Generation Rent and Voter Intention
23rd June 2017
Abi Wilkinson on the ABCs of Labour, and the demographics of political change in 2017.
There’s a critique of Labour currently being pushed that goes something like this: the party has abandoned it’s core working class supporters. It gained the biggest swing from voters in NRS social grades ABC1 – commonly used by pollsters as a proxy for “middle class” – while only slightly increasing its vote share amongst C2DEs. The Tories, in contrast, increased their vote amongst the latter demographic. Thus, it’s concluded, the party advocating for a £10 living wage, stronger trade unions and rent control doesn’t really represent working people at all. It has been taken over by privileged, middle-class hippy types who’re out of touch with traditional Labour voters’ true concerns.
This is nonsense for a number of different reasons. Most obviously, because of issues with the data being used. NRS social grades were created over 50 years for use by advertisers. The use of ABC1 and C2DE as proxies for, respectively, middle and working class, is based on a distinction between manual work and administrative, managerial or professional roles. For much of the last century, this division made sense. In 2017, though, it leads to some odd conclusions. According to this system, a call centre employee earning £8 an hour doing repetitive tasks with little autonomy is classed as C1, and is consequently understood to be more privileged than a self-employed plumber or electrician making upwards of £40,000 a year.
Sociologists first started writing about the “deskilling of white-collar work” and the creation of a “white collar proletariat” several decades ago. It’s unclear why political pollsters insist on sticking with a classification system widely recognised as hopelessly outdated.
The other elephant in the room is age. It’s well known that older people were far more likely to vote Conservative in this election, and that under 50s tended towards voting Labour – with this skew being most pronounced amongst 18-24s. There has long been something of an age divide in voting preferences, but it’s now far more significant than it was. There’s no obvious reason this should hinder analysis focused on social class, of course, except for one thing: the NRS social grade system being used classifies the majority of pensioners as E. That is, it groups them in with “casual or lowest grade workers” and “others who depend on the welfare state for their income” to make up the bottom band of the “working class”.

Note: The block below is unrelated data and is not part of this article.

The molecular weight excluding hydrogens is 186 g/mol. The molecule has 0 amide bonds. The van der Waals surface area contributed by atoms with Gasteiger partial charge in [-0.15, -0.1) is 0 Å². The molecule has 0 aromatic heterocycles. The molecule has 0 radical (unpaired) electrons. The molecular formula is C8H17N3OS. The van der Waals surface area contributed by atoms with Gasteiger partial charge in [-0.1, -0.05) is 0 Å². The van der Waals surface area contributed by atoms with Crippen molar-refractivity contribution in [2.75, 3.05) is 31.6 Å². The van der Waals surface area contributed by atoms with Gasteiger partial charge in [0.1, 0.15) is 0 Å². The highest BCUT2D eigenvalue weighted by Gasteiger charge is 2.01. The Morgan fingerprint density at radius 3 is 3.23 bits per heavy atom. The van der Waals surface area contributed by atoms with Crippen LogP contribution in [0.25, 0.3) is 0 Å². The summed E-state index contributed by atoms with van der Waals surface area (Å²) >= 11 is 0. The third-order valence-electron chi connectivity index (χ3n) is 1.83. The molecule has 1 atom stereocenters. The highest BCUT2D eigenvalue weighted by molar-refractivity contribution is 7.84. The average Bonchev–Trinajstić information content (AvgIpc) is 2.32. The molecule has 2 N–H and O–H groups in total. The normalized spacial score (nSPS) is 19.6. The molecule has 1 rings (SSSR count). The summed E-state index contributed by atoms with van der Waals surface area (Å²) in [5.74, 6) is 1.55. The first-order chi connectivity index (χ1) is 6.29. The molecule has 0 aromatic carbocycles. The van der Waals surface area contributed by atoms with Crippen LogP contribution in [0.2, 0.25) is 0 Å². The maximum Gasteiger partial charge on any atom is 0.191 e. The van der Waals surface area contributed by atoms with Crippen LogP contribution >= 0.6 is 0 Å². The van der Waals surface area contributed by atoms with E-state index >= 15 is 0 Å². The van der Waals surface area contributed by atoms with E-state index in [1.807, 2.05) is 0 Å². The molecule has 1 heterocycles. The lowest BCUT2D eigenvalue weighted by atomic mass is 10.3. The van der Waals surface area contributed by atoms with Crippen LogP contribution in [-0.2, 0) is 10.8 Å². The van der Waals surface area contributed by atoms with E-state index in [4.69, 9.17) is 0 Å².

When you break down the data by age, a very different picture starts to emerge – and claims that Labour is unappealing to people in working class occupations are far more difficult to sustain. A massive 70% of 18-34s classed as D or E voted for the leftwing party, and 55% of 35-54s in the same category did the same. That’s shop assistants and warehouse workers, bartenders and bus drivers. It’s people at the sharp end of many harmful trends. Zero-hours contracts and other precarious employment arrangements. The decline of trade unions and cuts to legal aid which make it impossible to take workplace rights issues to tribunal. It’s also people who’re unemployed – subject to a cruel regime of sanctions and cuts, including the welfare cap a court recent ruled caused “misery… to no good purpose”.
It doesn’t take a genius to work out why these people predominantly voted Labour. The party offered a plethora of concrete proposals to improve the material circumstances of lower income and insecurely employed workers. And though its manifesto was frustratingly vague on certain welfare-related issues – Corbyn has a track record of fighting cuts to both transfer payments and public services. Indeed, his 2015 leadership campaign received a massive boost when he was one of just 48 Labour MPs to rebel and vote against the Conservatives welfare bill, defying caretaker leader Harriet Harman’s instruction to abstain.
One likely explanation for the unusually pronounced age divide is property ownership. While the majority of pensioners own their own homes, even younger people earning above average salaries are struggling to get on the housing ladder. This would be less of a problem if the UK had stronger protections for renters, as in Germany and other European countries. As it is, renters are often treated like dirt. The Conservatives voted down a bill requiring landlords make homes “fit for human habitation”, and many people are forced to move because rent hikes make staying in their existing home unaffordable.
All in all, it’s hardly surprising that younger people are less likely to believe the economic status quo is working and more inclined to vote for the party offering fairly radical change.
Usually, narratives about Labour no longer representing working class interests seem to focus entirely on cultural aspects of class identity. A notional white, older, male “skilled manual” worker is held up as the platonic ideal of a working class person the party needs to appeal to – generally by being more hostile towards immigration. In reality, the working class in 21st century is disproportionately female and ethnic minority. Single mothers are hugely over-represented amongst those on the lowest incomes. Working age people are more likely to be living in poverty than pensioners.
Amongst all of the demographics most disadvantaged in the current economic context, Labour has made gains, while also picking up middle class votes. The latter trend makes sense when you consider that many professionals have experienced public sector cuts first hand. 68% of teachers voted Labour this time round, for example. In 2010 it was roughly a quarter.
The party is building exactly the sort of voting coalition it needs to win – handwringing about “traditional voters” be damned.